SHELF-AWARENESS -- Artist Maia Kobabe is genderqueer and uses
pronouns e, em and eir. In the gorgeous and candid graphic memoir
Gender Queer, e illustrates an aching journey toward
reconciliation with being nonbinary and asexual.
Kobabe grew up in a progressive home, with parents who didn't enforce gender roles, but such things are socialized early in places like school and neighborhoods. The dysphoria e experienced became more acute with age; e frequently felt out of step with eir peers. There were awkward Tinder dates and excruciating Pap smears. All the while, Maia searched for an explanation, a language to assign to this internal trauma and confusion.
Midway through the book lies a two-page spread of weighted scales. Each side of holds a gender assigned at birth, as a frantic Maia piles pronouns, clothes, hair style, hormones, etc., on the other. "The end goal wasn't masculinity," e writes, "the goal was balance." Had e been assigned male at birth, e would be playing with makeup and nail polish every day.
Kobabe's drawings, colored by sister Phoebe Kobabe, casts eir life and truths in splendorous, vivid light. And the relationship between the siblings on the page is one of Gender Queer's sweetest elements. Often scared of what lies ahead, Maia confides in Phoebe, a lesbian, about eir queer hopes and fears, and is met each time with the gracious enthusiasm of a sister who has eir back: "I lucked out so hard in the sibling lottery." A challenging yet heartwarming memoir, Gender Queer succeeds on all fronts. --Dave Wheeler, associate editor, Shelf Awareness
SCHOOL LIBRARY JOURNAL (STARRED) -- Gr 9 Up-Kobabe, who uses the pronouns e, em, and eir, was assigned female at birth but never felt that this designation fit. As e grew up, e learned about the spectrum of gender designations and settled on nonbinary as the best descriptor. E came out to eir family as nonbinary and asexual and found that eir family supported em however e identified. In this memoir, Kobabe chronicles eir life from the time e was very young through eir coming of age and adulthood. E describes common situations from the perspective of someone who is asexual and nonbinary: starting a new school, getting eir period, dating, attending college. The muted earth tones and calm blues match the hopeful tone and measured pacing. Matter-of-fact descriptions of gynecological exams and the use of sex toys will be enlightening for those who may not have access to this information elsewhere. VERDICT A book to be savored rather than devoured, this memoir will resonate with teens, especially fans of Alison Bechdel's Fun Home and Mason Deaver's I Wish You All the Best. It's also a great resource for those who identify as nonbinary or asexual as well as for those who know someone who identifies that way and wish to better understand.-Jenni Frencham, Indiana University, Bloomington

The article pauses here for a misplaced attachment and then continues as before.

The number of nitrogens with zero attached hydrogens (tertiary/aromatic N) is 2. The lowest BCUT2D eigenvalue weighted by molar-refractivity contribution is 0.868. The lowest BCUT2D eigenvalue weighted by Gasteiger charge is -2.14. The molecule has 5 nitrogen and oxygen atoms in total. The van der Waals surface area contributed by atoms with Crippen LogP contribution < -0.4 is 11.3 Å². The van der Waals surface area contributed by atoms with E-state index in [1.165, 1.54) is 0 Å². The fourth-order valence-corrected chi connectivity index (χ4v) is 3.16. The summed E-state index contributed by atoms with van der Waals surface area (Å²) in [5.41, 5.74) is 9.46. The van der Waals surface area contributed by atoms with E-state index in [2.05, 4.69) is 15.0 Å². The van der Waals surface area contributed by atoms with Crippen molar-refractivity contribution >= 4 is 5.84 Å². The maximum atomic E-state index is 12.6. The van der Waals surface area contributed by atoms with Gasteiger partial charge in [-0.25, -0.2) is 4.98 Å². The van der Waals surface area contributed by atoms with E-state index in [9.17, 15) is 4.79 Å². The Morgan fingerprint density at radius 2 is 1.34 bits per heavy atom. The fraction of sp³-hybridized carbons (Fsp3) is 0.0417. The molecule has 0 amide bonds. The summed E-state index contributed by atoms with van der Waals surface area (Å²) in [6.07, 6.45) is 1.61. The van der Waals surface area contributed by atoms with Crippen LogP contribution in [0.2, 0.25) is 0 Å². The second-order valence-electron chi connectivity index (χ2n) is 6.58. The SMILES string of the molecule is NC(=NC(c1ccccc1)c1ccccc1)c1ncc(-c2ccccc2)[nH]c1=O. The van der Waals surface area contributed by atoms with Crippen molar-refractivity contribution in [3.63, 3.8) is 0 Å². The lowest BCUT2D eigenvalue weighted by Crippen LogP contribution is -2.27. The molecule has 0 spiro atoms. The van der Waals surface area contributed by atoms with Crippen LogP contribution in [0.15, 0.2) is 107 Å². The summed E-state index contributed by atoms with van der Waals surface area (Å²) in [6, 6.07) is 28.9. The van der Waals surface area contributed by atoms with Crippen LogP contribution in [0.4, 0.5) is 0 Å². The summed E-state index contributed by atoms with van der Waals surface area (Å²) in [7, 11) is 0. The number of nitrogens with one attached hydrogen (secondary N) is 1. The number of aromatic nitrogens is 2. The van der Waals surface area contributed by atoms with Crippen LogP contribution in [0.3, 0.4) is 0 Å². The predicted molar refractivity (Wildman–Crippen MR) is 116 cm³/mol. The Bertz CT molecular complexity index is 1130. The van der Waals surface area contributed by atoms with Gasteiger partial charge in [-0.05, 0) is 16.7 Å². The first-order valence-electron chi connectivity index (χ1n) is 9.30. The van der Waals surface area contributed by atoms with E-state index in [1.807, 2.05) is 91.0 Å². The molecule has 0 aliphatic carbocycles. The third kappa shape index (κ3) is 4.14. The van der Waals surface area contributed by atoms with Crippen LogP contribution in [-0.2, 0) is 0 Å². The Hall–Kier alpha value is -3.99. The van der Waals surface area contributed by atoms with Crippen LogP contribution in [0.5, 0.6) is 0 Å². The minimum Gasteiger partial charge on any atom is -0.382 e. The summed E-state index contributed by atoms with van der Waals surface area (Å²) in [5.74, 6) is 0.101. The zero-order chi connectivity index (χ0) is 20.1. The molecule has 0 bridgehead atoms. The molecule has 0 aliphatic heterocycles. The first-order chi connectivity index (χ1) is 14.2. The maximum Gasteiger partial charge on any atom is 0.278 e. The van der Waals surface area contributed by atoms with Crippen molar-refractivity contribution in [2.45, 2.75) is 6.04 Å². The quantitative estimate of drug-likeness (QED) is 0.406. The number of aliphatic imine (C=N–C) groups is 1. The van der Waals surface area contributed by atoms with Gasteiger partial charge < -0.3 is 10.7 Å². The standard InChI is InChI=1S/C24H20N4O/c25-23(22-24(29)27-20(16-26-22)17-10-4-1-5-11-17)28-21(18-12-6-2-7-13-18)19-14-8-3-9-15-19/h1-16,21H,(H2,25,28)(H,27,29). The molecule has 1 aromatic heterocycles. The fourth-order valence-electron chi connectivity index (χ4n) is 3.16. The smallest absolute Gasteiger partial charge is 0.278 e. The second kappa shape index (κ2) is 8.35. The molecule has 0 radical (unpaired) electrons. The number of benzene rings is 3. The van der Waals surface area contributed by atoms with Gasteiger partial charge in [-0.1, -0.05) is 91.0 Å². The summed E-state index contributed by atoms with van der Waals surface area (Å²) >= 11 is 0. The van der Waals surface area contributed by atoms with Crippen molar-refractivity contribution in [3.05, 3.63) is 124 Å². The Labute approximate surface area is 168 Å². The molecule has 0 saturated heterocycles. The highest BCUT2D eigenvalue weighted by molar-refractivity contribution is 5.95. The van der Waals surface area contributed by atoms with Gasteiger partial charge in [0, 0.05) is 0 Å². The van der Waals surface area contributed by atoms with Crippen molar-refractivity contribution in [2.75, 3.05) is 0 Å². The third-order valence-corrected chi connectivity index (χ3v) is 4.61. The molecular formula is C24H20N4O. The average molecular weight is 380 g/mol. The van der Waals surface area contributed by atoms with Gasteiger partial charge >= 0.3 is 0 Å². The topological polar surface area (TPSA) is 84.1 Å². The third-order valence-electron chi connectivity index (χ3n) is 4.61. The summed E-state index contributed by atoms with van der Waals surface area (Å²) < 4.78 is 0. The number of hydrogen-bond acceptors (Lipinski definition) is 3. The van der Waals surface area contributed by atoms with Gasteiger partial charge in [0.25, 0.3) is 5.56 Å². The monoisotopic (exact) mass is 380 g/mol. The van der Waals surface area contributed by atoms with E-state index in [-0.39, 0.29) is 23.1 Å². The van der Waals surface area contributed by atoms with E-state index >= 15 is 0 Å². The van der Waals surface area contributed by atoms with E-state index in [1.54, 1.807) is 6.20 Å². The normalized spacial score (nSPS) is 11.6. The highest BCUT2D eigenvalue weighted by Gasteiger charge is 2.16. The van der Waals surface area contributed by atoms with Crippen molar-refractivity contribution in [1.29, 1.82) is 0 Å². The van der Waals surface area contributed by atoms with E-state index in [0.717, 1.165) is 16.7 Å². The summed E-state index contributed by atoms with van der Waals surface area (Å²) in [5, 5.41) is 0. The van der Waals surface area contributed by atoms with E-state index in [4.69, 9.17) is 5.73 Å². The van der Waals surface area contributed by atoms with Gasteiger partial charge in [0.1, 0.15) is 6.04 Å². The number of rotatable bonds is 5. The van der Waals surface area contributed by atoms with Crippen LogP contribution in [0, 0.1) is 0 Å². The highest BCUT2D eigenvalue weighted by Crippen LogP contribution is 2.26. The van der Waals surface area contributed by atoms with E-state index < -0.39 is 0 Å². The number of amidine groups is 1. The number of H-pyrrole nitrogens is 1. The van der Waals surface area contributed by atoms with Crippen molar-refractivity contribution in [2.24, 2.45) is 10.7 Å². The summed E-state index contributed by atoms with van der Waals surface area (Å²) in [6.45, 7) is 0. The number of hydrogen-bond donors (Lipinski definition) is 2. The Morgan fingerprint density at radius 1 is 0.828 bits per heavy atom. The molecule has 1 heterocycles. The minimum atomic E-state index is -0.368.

PUBLISHERS WEEKLY -- This heartfelt graphic memoir relates, with sometimes painful honesty, the experience of growing up non-gender-conforming. From a very young age, Kobabe is unsure whether to claim a lesbian/gay, bisexual, or even transgender identity: "I don't want to be a girl. I don't want to be a boy either. I just want to be myself." Kobabe comes of age having to navigate expressions of identity such as clothing and haircuts, with fraught attempts at romantic and sexual entanglements. Eventually, Kobabe's supportive sister concludes: "I think you're a genderless person." (Kobabe: "She knew before I did.")